Data Protection Impact Assessment Under Turkish Personal Data Protection Legislation
As known, one of the personal data protection legislations' essential tool for compliance is the principal of accountability and therefore promoting compliance. Within this framework, a dynamic instrument to ensure appropriate protection of personal data is data protection impact assessment (“DPIA”). DPIA constitutes a systematic and comprehensive analysis of the data controllers, allowing them to mitigate the possible compliance issues before initiating a data processing activity which might pose high risks to the rights and freedoms of individuals by virtue of its nature, scope, context and purposes1. A DPIA may be in particular required for large-scale processing operations, processing special categories of personal data (biometric data, data on criminal convictions etc.), systematic and extensive evaluation of personal aspects relating to natural persons which is based on automated processing, including profiling, or where a new technology is used. A risk-based approach is useful for determining the necessity of a DPIA and for taking appropriate security measures accordingly.
Also, DPIA is a method for data controllers to comply with the requirement of “data protection by design” (as defined by the European General Data Protection Regulation; “GDPR”) and it is also foreseen under Council of Europe's legal framework, more specifically under the Modernised Convention for the Protection of Individuals with Regard to the Processing of Personal Data. There are sector specific DPIA approaches as well (such as IAB Europe's DPIA for digital advertising guidance). However, as said above, DPIA may be considered as a general tool for ensuring protection of personal data since its main purpose is to ensure that appropriate security measures are taken pursuant to the outcome of the assessment2. Accordingly, DPIA may also be an applicable method of compliance within the scope of the Turkish personal data protection legislation.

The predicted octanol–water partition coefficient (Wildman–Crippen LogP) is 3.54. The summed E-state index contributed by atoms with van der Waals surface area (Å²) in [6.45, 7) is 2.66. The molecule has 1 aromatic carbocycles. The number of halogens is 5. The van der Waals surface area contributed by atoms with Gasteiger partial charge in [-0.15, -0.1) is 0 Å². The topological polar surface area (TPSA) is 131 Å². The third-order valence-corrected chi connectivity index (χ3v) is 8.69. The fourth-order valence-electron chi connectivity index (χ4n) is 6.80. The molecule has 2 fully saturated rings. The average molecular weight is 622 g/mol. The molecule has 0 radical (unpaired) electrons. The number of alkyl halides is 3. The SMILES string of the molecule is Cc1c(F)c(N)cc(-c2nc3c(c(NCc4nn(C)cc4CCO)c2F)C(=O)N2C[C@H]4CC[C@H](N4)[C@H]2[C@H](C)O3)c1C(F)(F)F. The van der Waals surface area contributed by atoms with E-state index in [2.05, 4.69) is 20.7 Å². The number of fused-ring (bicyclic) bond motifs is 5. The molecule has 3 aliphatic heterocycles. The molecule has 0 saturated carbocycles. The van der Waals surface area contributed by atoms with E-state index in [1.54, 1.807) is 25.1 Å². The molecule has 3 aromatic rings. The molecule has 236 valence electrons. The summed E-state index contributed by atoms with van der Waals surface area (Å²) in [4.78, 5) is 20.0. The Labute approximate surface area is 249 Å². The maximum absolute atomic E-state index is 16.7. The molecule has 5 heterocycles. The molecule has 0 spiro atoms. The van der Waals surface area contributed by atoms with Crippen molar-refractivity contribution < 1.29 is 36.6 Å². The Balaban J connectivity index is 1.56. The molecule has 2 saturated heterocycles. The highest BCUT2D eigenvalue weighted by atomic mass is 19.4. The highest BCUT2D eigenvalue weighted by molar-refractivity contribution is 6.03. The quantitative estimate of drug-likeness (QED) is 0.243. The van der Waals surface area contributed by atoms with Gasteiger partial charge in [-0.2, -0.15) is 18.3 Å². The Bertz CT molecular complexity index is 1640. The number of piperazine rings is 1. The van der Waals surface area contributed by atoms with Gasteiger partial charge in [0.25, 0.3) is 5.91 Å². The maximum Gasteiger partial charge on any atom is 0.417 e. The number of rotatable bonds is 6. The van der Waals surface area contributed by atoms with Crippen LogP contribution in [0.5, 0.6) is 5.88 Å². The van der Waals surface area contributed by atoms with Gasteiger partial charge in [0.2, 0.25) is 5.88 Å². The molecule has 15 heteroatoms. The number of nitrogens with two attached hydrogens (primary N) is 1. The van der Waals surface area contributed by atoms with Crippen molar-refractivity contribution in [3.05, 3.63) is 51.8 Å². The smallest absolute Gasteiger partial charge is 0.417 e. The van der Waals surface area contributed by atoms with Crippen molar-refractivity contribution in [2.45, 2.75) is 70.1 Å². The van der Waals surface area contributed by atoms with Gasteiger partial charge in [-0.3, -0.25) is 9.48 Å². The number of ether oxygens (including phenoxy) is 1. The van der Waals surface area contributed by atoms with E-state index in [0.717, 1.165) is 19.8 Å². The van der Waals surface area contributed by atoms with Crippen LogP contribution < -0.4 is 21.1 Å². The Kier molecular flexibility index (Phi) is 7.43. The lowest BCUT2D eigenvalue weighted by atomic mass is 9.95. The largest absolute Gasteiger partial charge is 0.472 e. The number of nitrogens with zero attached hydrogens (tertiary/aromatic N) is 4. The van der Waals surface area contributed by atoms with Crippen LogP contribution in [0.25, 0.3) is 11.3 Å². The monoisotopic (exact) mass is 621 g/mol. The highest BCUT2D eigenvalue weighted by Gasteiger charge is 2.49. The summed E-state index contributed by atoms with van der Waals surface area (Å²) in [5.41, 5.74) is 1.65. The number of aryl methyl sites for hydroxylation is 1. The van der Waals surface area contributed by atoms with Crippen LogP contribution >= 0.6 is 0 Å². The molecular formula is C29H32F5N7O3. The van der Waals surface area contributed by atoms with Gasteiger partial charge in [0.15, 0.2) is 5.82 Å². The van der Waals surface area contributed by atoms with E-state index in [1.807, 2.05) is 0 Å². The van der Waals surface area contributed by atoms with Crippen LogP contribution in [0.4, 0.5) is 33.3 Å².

While the Turkish Law on the Protection of Personal Data (“Law”) does not directly foresee an obligation to conduct a DPIA, it regulates the obligation to take all necessary technical and administrative measures to provide a sufficient level of security in order to prevent unlawful processing of personal data. Law also foresees certain principles that must be complied with during all data processing activities. Accordingly, personal data must be processed lawfully; for specific, explicit and legitimate purposes; and relevant with, limited to and proportionate to the purposes for which they are processed. Lastly, Turkish Constitution also protects persons right to privacy and their rights with respect to their personal data. Data controllers are consequently under the obligation to avoid from processing personal data in a way that may pose high risks to the rights and freedoms of individuals and that may result in violation of the Law. Therefore, DPIA may be a useful tool for ensuring compliance with such obligations.